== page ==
What I find most pointed and interesting in this moment is the conception of freedom that our culture (Western culture) has become so enamored with. “Freedom” doesn’t usually mean too much, though it’s appeal is rather ubiquitous. As Goodchild suggests it usually refers to freedom from (negative freedom, as opposed to a Thomistic account) “public representations of divine command or sacred good”; “to determine one’s will through entering into contracts in the marketplace”; and “to master a portion of nature or dispose of one’s property as one pleases.”

This is all well and good, but as Goodchild goes on to point out, “Lacking public representations or manifestations of a common good, free and open debate must necessarily settle on such individual freedom as its lowest common denominator.” This can open up all sorts of manipulation, allowing the tool of governance to appeal to such common good for the use of force or defense in emergency.

When a person appeals to freedom they usually don’t think of freedom in quite the same way, or rather they wouldn’t word it in such a fashion. But, basically, there is a “universal appeal to the immediate interests” of property and negative and some positive freedoms. Such desires are utopian, ultimately, because as Goodchild points out a public representation of truth and justice are only found through manipulation and persuasion. Then, “freedom of expression is dependent on the constraint on others to be persuaded.” There can’t be ultimate or universal freedom because someone is always constrained in some way; ultimate, universalizable freedom is an illusion, an “impossible ideal born of representation and abstraction, projections of an idealized condition in which humanity cannot survive or flourish.”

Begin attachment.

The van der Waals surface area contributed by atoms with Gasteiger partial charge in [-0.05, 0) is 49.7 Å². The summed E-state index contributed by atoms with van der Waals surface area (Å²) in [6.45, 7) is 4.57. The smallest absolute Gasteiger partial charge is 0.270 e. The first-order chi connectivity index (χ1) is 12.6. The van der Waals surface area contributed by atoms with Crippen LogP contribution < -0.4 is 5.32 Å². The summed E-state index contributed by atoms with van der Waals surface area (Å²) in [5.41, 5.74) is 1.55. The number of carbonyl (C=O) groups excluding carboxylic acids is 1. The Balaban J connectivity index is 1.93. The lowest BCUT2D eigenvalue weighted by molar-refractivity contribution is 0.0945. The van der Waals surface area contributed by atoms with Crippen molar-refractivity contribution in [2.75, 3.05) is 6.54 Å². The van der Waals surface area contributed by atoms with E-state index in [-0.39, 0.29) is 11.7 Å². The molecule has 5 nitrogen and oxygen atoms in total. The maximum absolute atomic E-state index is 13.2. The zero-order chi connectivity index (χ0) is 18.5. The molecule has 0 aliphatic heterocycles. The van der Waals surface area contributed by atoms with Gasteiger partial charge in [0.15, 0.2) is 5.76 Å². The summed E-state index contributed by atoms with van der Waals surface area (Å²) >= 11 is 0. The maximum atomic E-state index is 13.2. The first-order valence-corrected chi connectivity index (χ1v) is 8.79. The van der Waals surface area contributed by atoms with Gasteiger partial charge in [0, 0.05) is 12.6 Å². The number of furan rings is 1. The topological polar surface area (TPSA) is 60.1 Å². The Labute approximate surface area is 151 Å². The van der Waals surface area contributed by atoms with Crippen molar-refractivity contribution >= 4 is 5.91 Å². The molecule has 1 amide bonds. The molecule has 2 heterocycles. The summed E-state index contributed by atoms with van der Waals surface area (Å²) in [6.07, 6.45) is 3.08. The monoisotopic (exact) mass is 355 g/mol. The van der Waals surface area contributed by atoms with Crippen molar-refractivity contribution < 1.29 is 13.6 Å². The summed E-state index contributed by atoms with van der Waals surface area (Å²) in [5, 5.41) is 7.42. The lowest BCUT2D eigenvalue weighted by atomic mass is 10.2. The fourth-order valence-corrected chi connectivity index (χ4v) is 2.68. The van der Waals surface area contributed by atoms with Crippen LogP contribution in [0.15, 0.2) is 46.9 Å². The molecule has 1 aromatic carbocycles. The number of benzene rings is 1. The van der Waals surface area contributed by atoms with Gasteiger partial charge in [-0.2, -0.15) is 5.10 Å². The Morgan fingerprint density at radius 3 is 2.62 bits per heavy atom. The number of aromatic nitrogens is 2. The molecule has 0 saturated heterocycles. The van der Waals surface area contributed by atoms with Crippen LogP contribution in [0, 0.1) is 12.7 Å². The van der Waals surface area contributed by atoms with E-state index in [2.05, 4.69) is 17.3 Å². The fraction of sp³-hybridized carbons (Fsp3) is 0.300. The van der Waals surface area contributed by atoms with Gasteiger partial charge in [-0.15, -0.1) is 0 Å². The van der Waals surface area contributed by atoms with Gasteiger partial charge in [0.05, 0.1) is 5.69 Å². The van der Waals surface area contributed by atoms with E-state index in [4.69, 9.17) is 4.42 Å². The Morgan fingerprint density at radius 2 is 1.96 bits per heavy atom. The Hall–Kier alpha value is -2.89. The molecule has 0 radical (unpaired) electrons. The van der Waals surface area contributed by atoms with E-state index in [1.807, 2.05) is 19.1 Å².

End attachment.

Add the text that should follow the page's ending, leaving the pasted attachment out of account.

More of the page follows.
Going much further, this utopianism is certainly theological because it deals with emancipation in such a universalizable way. And this secular theology aspires “for a condition of atheism where one is finally unconditioned by God or nature.”

Because of this, I wonder if there isn’t some latent theology, a sort of idol, of the self that can be seen through the night-life of teenagers and 20 somethings. This isn’t just a United Kingdom problem. It is just as pervasive in the US; ours is secretive, though, and our progeny hide their promiscuity through the make-up of Sunday morning services. Freedom is the autonomy of the self, it is the ability to “dispose of one’s property” as he or she pleases. In a culture that finds commodification a way of life it comes naturally to view the subject as property. Freedom serves wealth, as wealth is the obvious universalizable. Wealth opens up possibility; and when our theology is defined as aspiring to be “unconditioned by God or nature” the possibilities serve the gods of pleasure.

I feel sad when I hear the promiscuous tales my neighbor regales her friends with. Not sad for myself because I need sleep, but sad for her because she serves representation, and representation (what the mind desires and articulates but is always decontextualized and therefore illusion) is a cruel mistress. Freedom only comes through direction, and direction through truth and justice, ideas that cannot be attained through freedom as understood by the majority.